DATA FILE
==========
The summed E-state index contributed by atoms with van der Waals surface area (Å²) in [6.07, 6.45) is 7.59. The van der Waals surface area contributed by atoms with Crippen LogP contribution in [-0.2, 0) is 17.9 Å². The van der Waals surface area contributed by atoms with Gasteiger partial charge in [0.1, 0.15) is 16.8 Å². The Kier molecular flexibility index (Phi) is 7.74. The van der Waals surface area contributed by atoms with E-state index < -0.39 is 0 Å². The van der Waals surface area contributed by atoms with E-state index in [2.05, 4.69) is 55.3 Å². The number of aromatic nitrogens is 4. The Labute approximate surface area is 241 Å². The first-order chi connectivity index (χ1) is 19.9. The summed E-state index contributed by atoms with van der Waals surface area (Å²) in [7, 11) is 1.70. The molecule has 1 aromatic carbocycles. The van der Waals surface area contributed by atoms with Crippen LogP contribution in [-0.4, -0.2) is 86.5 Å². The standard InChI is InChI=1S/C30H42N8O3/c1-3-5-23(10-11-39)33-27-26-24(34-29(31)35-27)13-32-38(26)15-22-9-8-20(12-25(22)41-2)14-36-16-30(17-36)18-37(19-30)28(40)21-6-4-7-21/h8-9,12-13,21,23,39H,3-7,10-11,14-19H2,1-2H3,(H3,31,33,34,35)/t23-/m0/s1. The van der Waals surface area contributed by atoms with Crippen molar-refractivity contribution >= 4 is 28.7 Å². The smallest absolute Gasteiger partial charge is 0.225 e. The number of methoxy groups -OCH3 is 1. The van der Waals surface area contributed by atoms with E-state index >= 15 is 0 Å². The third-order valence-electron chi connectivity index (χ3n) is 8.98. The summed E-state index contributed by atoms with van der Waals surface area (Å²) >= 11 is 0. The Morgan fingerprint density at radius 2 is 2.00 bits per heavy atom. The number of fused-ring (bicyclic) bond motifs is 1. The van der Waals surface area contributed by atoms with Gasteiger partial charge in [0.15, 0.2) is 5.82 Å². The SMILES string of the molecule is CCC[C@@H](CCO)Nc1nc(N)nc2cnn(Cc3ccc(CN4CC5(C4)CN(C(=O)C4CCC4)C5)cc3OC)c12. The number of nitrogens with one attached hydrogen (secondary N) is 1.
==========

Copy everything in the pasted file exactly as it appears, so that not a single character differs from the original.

The summed E-state index contributed by atoms with van der Waals surface area (Å²) in [6.07, 6.45) is 7.59. The van der Waals surface area contributed by atoms with Crippen LogP contribution in [-0.2, 0) is 17.9 Å². The van der Waals surface area contributed by atoms with Gasteiger partial charge in [0.1, 0.15) is 16.8 Å². The Kier molecular flexibility index (Phi) is 7.74. The van der Waals surface area contributed by atoms with E-state index < -0.39 is 0 Å². The van der Waals surface area contributed by atoms with E-state index in [2.05, 4.69) is 55.3 Å². The number of aromatic nitrogens is 4. The Labute approximate surface area is 241 Å². The first-order chi connectivity index (χ1) is 19.9. The summed E-state index contributed by atoms with van der Waals surface area (Å²) in [7, 11) is 1.70. The molecule has 1 aromatic carbocycles. The van der Waals surface area contributed by atoms with Crippen LogP contribution in [-0.4, -0.2) is 86.5 Å². The standard InChI is InChI=1S/C30H42N8O3/c1-3-5-23(10-11-39)33-27-26-24(34-29(31)35-27)13-32-38(26)15-22-9-8-20(12-25(22)41-2)14-36-16-30(17-36)18-37(19-30)28(40)21-6-4-7-21/h8-9,12-13,21,23,39H,3-7,10-11,14-19H2,1-2H3,(H3,31,33,34,35)/t23-/m0/s1. The van der Waals surface area contributed by atoms with Crippen molar-refractivity contribution >= 4 is 28.7 Å². The smallest absolute Gasteiger partial charge is 0.225 e. The number of methoxy groups -OCH3 is 1. The van der Waals surface area contributed by atoms with E-state index >= 15 is 0 Å². The third-order valence-electron chi connectivity index (χ3n) is 8.98. The summed E-state index contributed by atoms with van der Waals surface area (Å²) >= 11 is 0. The Morgan fingerprint density at radius 2 is 2.00 bits per heavy atom. The number of fused-ring (bicyclic) bond motifs is 1. The van der Waals surface area contributed by atoms with Gasteiger partial charge in [0.15, 0.2) is 5.82 Å². The SMILES string of the molecule is CCC[C@@H](CCO)Nc1nc(N)nc2cnn(Cc3ccc(CN4CC5(C4)CN(C(=O)C4CCC4)C5)cc3OC)c12. The number of nitrogens with one attached hydrogen (secondary N) is 1.